Nirav Modi was perhaps the first Indian luxury brand to have a 1,000 sq ft store in the most luxurious address of New York, Madison Avenue. It has legendary brands such as Chanel, Hermes, Prada and Gucci as its neighbour, and the designer is known to be shelling out to the tune $1.5 million a year as rental for the store. The store launch in 2014 was graced by the likes of then US Presidential contender Donald Trump, actress Naomi Watts, and model Coca Rocha. The designer had also walked the Red Carpet alongside Kate Winslet at the Oscars that year as the later had adorned a Nirav Modi jewel. Post Madison Square, the designer also set up stores in other luxury locations such as Old Bond Street in London and in Hong Kong and Macau, and the plan was to set up at least six stores at various high-end retail locations across the globe.
So, what does it take to be a serious luxury brand? Legacy and authenticity, of course. While legacy was always a challenge for the diamantaire-turned-designer (who had to constantly deal with questions such as why would the discerning luxury consumer opt for a Nirav Modi jewel and not a Cartier or a Tiffany, which are over 100-year-old brands and are hugely trusted), his involvement in the Rs 11,300-crore PNB fraud will now put a serious question mark on the authenticity and credibility of his brand too. Brand experts say that this scandal could well be death knell for brand Nirav Modi. "Scandals such as these can destroy the brand for generations to come," says the MD of a global brand valuation company.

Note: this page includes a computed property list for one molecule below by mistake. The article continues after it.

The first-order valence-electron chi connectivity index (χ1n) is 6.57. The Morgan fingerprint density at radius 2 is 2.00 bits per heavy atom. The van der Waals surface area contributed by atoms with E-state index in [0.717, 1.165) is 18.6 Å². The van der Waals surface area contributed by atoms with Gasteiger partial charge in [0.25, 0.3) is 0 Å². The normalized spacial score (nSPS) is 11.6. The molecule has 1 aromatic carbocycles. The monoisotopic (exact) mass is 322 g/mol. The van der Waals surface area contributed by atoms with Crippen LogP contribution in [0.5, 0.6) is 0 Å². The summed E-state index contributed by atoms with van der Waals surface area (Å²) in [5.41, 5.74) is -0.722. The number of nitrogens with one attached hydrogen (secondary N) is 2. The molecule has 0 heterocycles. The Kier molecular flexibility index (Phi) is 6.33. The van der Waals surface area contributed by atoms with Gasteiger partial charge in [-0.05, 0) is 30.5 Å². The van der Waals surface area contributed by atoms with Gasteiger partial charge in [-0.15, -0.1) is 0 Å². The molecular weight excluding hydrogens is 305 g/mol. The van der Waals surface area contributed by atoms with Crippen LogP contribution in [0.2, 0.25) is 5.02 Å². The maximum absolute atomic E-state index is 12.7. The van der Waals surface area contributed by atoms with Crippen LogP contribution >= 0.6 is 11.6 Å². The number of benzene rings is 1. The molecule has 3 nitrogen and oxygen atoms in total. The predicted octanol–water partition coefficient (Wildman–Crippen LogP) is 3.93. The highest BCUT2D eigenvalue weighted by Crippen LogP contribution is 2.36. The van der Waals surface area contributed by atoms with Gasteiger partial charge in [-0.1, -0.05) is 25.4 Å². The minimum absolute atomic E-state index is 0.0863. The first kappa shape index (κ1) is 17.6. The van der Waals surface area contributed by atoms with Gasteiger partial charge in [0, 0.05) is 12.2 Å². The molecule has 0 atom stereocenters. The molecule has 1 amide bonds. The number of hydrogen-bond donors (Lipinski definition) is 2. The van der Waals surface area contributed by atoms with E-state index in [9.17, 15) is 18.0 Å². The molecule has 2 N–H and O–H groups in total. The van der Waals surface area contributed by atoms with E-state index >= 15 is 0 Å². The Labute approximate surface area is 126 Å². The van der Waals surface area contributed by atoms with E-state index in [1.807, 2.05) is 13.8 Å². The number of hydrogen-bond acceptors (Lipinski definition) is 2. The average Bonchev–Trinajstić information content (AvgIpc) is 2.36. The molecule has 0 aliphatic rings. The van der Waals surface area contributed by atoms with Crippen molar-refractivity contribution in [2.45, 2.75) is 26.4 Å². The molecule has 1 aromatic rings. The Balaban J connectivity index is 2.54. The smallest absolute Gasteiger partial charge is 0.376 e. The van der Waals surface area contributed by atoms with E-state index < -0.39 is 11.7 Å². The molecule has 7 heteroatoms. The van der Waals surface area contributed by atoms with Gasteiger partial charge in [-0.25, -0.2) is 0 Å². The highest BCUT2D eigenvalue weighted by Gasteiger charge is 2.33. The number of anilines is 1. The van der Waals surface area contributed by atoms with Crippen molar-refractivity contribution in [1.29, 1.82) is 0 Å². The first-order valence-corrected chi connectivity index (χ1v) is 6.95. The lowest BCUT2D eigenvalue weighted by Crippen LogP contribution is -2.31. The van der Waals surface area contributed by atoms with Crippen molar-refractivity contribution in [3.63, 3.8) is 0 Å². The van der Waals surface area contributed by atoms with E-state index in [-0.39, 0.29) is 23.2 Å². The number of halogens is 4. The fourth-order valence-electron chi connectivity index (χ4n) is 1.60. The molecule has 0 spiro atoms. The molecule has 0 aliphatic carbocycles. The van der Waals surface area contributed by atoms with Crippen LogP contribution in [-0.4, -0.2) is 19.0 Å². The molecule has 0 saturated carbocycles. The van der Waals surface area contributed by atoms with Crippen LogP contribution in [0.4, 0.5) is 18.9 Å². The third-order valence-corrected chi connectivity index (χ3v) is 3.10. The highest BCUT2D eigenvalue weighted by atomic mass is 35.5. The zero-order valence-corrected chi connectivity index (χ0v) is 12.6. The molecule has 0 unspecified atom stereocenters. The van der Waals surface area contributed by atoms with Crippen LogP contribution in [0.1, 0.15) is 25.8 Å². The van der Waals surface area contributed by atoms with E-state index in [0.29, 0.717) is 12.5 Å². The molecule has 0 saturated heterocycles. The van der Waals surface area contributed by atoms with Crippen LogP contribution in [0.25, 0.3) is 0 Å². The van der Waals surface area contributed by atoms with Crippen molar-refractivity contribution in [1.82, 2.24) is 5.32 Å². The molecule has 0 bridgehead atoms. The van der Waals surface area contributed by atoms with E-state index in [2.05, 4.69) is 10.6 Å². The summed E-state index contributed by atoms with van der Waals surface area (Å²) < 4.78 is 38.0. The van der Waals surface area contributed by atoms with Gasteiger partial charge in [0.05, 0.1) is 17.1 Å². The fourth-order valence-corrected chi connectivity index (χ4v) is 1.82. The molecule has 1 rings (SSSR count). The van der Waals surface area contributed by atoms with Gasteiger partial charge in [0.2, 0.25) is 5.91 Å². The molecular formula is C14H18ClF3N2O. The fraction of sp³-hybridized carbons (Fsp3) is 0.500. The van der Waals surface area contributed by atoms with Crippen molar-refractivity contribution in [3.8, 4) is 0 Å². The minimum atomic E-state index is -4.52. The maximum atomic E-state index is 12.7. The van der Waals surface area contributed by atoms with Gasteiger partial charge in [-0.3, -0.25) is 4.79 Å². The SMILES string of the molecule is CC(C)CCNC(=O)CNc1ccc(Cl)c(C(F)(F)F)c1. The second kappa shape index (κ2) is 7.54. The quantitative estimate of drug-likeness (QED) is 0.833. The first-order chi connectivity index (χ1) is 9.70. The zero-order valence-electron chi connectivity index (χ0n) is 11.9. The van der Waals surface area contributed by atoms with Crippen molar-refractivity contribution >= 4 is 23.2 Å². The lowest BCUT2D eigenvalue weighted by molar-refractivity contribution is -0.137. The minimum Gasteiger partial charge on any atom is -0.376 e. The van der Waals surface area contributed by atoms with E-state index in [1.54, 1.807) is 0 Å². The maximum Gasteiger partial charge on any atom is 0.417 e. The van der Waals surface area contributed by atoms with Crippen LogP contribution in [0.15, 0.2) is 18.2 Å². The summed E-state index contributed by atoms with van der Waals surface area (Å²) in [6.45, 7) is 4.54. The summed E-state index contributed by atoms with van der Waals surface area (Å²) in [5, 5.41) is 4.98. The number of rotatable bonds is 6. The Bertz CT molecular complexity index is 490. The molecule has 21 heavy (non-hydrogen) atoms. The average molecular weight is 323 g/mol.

Modi's jewels may have fetched a whopping Rs 60 crore at the famed Christie's auction, his jewels may be priced nothing less than $3,000 or his stores may be located in the priciest retail locations in the world, but brand experts say all this is more to do with his money power and his personal relationship with celebrities. "Brand Nirav Modi has never had the unique craftsmanship or mystery that is usually attached to a luxury brand. I am not even sure if it is a brand in the first place. The same celebrities who have patronised him will now stay away from him and his brand," remarks a leading brand specialist, who feels that the foundation of the brand itself was weak.
Why would one spend lakhs on having a Louis Vuitton bag? The obvious reason is its strong connection with royal families and nobility across the world for centuries. It is all about legacy and authenticity. If a luxury brand doesn't have heritage, it at least needs to have a convincing story to tell. In fact, Modi in an interview with Business Today a couple of years ago had said that his brand was all about authenticity. "We spend hundreds of hours creating even a small piece of jewel. If we make a necklace it takes us a minimum of 2,000 to 3,000 hours," he had said. His claim of authenticity has certainly come under the scanner post the news of the PNB fraud. The most important pillar of a luxury brand is trust and brand Nirav Modi has completely lost out on the trust factor.